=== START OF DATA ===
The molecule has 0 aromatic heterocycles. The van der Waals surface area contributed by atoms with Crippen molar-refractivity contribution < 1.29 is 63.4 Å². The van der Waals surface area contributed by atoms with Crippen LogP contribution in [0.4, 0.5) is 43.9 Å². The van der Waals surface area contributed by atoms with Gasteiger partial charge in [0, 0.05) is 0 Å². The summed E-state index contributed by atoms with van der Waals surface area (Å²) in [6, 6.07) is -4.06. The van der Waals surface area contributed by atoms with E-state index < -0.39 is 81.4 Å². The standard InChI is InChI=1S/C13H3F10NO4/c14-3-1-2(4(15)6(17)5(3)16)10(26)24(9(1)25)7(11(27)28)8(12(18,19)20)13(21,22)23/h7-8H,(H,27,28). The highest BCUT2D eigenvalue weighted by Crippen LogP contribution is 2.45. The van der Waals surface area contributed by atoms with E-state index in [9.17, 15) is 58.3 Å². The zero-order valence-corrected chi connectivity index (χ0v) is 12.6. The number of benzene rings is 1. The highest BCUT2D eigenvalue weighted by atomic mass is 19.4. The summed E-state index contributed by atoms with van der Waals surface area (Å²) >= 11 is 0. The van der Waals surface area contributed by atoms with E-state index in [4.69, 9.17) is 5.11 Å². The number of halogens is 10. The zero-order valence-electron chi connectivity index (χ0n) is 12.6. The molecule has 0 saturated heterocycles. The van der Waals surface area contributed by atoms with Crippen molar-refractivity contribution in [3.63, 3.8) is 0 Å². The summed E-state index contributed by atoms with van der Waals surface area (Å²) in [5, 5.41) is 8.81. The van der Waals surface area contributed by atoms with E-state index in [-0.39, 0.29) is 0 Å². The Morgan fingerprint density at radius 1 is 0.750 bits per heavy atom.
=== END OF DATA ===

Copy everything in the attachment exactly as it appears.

The molecule has 0 aromatic heterocycles. The van der Waals surface area contributed by atoms with Crippen molar-refractivity contribution < 1.29 is 63.4 Å². The van der Waals surface area contributed by atoms with Crippen LogP contribution in [0.4, 0.5) is 43.9 Å². The van der Waals surface area contributed by atoms with Gasteiger partial charge in [0, 0.05) is 0 Å². The summed E-state index contributed by atoms with van der Waals surface area (Å²) in [6, 6.07) is -4.06. The van der Waals surface area contributed by atoms with E-state index < -0.39 is 81.4 Å². The standard InChI is InChI=1S/C13H3F10NO4/c14-3-1-2(4(15)6(17)5(3)16)10(26)24(9(1)25)7(11(27)28)8(12(18,19)20)13(21,22)23/h7-8H,(H,27,28). The highest BCUT2D eigenvalue weighted by Crippen LogP contribution is 2.45. The van der Waals surface area contributed by atoms with E-state index in [9.17, 15) is 58.3 Å². The zero-order valence-corrected chi connectivity index (χ0v) is 12.6. The number of benzene rings is 1. The highest BCUT2D eigenvalue weighted by atomic mass is 19.4. The summed E-state index contributed by atoms with van der Waals surface area (Å²) >= 11 is 0. The van der Waals surface area contributed by atoms with E-state index in [4.69, 9.17) is 5.11 Å². The number of halogens is 10. The zero-order valence-electron chi connectivity index (χ0n) is 12.6. The molecule has 0 saturated heterocycles. The van der Waals surface area contributed by atoms with Crippen molar-refractivity contribution in [3.63, 3.8) is 0 Å². The summed E-state index contributed by atoms with van der Waals surface area (Å²) in [5, 5.41) is 8.81. The van der Waals surface area contributed by atoms with E-state index in [-0.39, 0.29) is 0 Å². The Morgan fingerprint density at radius 1 is 0.750 bits per heavy atom.